Vote button trans.png
April's Project of the Month
It's spring time. It's primary election season!
Click here to find all the information you'll need to cast your ballot.




Difference between revisions of "San Francisco Sit-Lie Ordinance, Proposition L (November 2010)"

From Ballotpedia
Jump to: navigation, search
(Path to the ballot)
Line 14: Line 14:
  
 
Gavin Newsom introduced the ordinance to the San Francisco Board of Supervisors, which declined to enact it.  Newsom then moved to have the measure placed on the November ballot, where the city's voters can decide its fate.
 
Gavin Newsom introduced the ordinance to the San Francisco Board of Supervisors, which declined to enact it.  Newsom then moved to have the measure placed on the November ballot, where the city's voters can decide its fate.
 
At a Board of Supervisors meeting in July, Board of Supervisors President David Chiu introduced a provision to a separate citywide ballot measure that some supervisors are considering that would require the San Francisco Police Department to operate a foot patrol program.  The provision that Chiu added to the foot patrol ballot measure says that if the foot patrol measure passes and gets more votes than the sit-lie ordinance, the sit-lie ordinance will not go into effect even if it, too, obtains a majority vote.<ref name=poison/>
 
  
 
==External links==
 
==External links==

Revision as of 06:41, 18 July 2010

A San Francisco Sit-Lie Ordinance is on the November 2, 2010 ballot for voters in San Francisco.[1] The measure is also known by its supporters as the Civil Sidewalks proposition.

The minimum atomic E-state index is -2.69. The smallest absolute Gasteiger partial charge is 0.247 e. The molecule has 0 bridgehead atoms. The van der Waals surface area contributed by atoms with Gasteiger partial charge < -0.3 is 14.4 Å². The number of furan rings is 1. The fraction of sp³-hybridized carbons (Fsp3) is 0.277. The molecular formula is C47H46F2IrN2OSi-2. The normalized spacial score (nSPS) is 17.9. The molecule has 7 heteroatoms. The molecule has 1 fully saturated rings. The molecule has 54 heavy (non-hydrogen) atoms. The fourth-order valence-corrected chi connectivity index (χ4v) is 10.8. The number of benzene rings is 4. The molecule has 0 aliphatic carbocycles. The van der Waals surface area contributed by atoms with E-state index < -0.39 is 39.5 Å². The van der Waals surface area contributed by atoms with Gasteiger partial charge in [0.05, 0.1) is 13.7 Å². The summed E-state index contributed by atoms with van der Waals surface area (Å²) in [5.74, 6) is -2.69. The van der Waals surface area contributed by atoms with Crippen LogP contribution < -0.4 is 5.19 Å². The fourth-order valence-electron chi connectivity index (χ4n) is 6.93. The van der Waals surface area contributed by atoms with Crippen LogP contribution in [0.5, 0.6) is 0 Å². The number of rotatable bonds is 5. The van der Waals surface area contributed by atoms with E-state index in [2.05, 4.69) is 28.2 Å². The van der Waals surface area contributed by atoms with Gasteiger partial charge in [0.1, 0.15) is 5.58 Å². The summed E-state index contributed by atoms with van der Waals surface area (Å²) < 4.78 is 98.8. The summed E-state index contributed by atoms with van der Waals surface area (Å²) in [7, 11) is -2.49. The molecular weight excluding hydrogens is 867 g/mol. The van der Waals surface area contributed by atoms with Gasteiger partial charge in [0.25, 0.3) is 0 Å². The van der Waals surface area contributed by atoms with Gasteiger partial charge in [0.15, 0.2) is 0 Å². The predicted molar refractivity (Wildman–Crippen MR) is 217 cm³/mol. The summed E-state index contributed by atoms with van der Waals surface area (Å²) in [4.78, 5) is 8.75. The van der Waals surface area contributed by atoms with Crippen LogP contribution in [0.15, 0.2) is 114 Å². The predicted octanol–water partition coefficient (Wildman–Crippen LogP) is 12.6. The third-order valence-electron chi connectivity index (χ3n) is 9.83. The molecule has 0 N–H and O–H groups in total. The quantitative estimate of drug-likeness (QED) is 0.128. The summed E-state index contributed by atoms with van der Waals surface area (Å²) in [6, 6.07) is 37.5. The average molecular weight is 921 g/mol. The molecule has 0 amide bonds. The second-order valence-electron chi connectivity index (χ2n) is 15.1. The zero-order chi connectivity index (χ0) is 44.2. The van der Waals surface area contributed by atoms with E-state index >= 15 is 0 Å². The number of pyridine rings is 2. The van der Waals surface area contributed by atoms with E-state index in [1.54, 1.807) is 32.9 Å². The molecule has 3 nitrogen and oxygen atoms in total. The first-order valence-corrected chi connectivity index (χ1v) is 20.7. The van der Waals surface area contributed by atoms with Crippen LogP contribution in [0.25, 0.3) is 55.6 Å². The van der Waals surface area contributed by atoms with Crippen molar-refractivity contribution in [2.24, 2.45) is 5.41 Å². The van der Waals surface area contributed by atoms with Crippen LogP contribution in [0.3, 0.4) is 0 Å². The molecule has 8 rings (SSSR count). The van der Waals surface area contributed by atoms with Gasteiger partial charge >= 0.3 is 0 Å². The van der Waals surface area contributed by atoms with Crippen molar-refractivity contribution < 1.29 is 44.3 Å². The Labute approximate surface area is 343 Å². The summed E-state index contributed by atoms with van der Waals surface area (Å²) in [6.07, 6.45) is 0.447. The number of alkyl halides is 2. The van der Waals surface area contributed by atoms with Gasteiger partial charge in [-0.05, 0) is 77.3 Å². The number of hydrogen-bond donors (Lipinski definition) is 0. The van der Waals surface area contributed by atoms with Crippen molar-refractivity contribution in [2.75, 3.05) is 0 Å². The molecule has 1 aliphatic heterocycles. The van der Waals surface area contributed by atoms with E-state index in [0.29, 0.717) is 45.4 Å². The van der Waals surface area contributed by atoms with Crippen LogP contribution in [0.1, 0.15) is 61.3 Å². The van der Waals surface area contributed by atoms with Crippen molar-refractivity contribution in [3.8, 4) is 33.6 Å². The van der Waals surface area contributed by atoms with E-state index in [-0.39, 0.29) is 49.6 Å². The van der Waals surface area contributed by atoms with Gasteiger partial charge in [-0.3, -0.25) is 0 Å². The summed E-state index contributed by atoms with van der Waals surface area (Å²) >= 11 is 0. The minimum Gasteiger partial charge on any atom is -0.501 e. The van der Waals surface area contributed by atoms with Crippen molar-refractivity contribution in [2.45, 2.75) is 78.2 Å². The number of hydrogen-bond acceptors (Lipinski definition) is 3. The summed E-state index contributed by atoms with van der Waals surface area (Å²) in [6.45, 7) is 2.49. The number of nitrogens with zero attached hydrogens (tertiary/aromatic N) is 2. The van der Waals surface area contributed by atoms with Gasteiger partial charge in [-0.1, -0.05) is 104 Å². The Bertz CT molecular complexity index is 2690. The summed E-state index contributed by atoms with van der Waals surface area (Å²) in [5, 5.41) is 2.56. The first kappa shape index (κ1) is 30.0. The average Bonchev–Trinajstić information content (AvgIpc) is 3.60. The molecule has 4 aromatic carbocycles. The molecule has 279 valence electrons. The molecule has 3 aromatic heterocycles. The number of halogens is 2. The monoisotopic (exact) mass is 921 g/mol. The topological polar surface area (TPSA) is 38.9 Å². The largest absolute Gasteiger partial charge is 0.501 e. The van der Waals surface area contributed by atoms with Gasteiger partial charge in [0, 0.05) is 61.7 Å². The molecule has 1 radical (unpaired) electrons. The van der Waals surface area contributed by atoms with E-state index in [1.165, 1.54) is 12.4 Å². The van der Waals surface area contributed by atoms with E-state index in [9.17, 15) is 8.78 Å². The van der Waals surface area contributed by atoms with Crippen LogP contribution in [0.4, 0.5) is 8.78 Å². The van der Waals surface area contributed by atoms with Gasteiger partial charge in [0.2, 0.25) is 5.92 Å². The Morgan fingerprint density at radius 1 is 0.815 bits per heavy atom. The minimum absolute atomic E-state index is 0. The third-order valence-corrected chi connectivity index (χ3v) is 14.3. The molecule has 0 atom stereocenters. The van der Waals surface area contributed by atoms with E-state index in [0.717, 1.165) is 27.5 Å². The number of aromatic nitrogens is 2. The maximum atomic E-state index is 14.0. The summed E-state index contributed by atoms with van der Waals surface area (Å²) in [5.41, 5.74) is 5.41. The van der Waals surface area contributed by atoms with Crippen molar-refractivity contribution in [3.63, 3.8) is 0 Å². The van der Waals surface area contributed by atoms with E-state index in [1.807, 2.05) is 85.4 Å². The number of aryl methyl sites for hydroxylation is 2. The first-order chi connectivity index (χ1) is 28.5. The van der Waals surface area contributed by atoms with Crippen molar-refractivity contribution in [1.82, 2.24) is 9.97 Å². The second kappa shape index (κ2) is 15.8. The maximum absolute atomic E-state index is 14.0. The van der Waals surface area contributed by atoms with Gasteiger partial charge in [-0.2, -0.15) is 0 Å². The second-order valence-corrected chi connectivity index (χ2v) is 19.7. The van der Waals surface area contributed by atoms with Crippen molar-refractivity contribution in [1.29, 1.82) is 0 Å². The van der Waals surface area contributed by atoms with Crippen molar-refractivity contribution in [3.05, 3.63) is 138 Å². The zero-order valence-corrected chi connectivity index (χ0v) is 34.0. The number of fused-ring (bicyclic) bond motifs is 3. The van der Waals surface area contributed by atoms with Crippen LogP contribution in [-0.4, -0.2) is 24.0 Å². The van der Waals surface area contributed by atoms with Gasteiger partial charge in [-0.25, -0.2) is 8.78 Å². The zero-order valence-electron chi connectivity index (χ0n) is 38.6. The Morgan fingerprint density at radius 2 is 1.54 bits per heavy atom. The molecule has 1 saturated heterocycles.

The ordinance would restrict sitting or lying on sidewalks citywide from 7 a.m. to 11 p.m., and provide access to social services for those who need it. Police officers must give a warning before they can give a citation and the ordinance cannot be used to restrict the people's rights to free speech and peaceful assembly.[2]

Supporters

Civil Sidewalks campaign logo

Gavin Newsom is the measure's main sponsor and cheerleader. Police Chief George Gascon is also a fan of the measure.[3]

Opponents

Homeless advocates oppose the measure, which they view as an attack on the homeless.[3]

Path to the ballot

Gavin Newsom introduced the ordinance to the San Francisco Board of Supervisors, which declined to enact it. Newsom then moved to have the measure placed on the November ballot, where the city's voters can decide its fate.

External links

References

  1. San Francisco Examiner, "Sit-lie effort spurs ballot bickering", July 16, 2010
  2. San Francisco Examiner, "Newsom to unveil sit-lie ballot measure", June 15, 2010
  3. 3.0 3.1 KTVU, "Sit-Lie Ordinance Passes Committee But Expected To Fail", May 24, 2010

Flag of California.png

This California-related article is a stub. You can help people learn about California politics by expanding it.